A judge today declined for a second time to order the California Interscholastic Federation's Southern Section to let a UCLA- bound shot putter participate in a competition at Crespi Carmelite High School in Encino.
Los Angeles Superior Court Judge Luis Lavin said he was not issuing a preliminary injunction in favor of Amir Patterson, because there was no evidence the CIFSS bylaws were being applied against him in a discriminatory manner.
The judge found that Patterson did not have a disability that would create an exception in his case. Patterson says he difficulties due to lack of social maturity after he skipped from the first to the second grade, leaving him younger that most of his classmates.
On Feb. 24, Lavin denied a motion for temporary restraining order in favor of Patterson, because he had not used up all his internal options within the CIF. The judge found that, after being unsuccessful with two appeals on the Southern Section level, Patterson had an opportunity to take his case before the state CIF executive director and failed to do so.
After the CIF executive director denied his appeal, Patterson sought a preliminary injunction.
Patterson attended today's hearing, but no testimony was taken. Outside the courtroom, he declined comment.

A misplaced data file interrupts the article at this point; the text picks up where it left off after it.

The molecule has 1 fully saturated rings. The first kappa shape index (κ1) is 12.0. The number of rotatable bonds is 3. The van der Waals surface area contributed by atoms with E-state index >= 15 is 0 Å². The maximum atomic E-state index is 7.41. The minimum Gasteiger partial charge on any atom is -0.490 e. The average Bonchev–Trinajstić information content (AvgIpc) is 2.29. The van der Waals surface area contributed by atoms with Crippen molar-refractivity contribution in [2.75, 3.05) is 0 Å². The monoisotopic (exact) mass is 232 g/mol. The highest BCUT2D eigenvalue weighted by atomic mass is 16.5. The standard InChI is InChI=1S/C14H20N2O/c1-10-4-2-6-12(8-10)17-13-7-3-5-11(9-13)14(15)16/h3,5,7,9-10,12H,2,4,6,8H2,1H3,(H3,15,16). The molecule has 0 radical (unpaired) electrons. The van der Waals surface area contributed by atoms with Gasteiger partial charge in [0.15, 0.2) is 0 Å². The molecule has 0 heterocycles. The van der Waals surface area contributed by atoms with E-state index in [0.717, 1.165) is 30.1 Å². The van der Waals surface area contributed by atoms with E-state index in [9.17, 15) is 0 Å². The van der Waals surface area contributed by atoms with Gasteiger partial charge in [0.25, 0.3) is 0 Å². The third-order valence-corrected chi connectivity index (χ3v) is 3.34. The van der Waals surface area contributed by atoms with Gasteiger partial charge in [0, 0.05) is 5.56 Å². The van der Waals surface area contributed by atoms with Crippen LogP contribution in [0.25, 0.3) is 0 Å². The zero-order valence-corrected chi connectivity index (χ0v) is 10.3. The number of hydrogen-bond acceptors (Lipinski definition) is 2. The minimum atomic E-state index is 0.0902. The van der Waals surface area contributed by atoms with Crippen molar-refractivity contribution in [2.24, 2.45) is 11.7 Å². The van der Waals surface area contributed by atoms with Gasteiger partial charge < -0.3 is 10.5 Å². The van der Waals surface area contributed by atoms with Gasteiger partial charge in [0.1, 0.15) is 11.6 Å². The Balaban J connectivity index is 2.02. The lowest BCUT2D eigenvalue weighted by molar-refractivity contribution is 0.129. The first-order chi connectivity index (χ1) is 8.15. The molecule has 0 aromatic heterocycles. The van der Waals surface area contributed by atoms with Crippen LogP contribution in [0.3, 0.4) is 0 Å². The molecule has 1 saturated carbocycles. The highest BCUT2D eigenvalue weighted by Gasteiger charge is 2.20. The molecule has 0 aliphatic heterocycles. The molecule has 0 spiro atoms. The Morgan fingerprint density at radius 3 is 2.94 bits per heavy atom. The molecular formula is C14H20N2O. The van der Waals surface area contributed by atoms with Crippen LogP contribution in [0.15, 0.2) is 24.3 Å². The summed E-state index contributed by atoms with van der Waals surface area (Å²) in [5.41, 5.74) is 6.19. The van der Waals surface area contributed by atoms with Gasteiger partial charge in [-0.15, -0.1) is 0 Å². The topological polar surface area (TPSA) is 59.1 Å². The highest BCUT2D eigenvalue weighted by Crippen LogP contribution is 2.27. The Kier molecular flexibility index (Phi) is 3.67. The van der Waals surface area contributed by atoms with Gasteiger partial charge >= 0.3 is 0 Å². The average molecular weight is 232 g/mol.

The athlete's lawyer, David Greifinger, said his client had yet to decide whether to ask Lavin for a trial, which would be conducted without a jury. But Greifinger said that by the time Patterson could get a trial date, he would probably be a sophomore at UCLA, which he plans to attend after graduation.
Lavin said he believed Patterson "is going to be a very successful athlete" and that it was worthwhile for him to have his case reviewed the courts.
Patterson, a senior in his final semester at Crespi, filed the disability accommodation lawsuit on Feb. 19. The 18-year-old athlete also sought statutory damages and attorneys' fees.
Patterson's social maturity problems continued as the years passed, so he turned to home-schooling on the advice of his psychologist and school principal, the suit stated. He also repeated the eighth grade.
Southern Section rules allow student athletes to compete in as many as eight consecutive semesters after starting the ninth grade, according to the suit. Patterson, who came to Crespi in 2010, falls outside that limit this year, because he was home-schooled for a semester in the ninth grade in 2009, and that counted against him, his suit stated.
Patterson sought a hardship waiver and cited his disability, but the Southern Section rejected his application and his appeals, according to his court papers.
--City News Service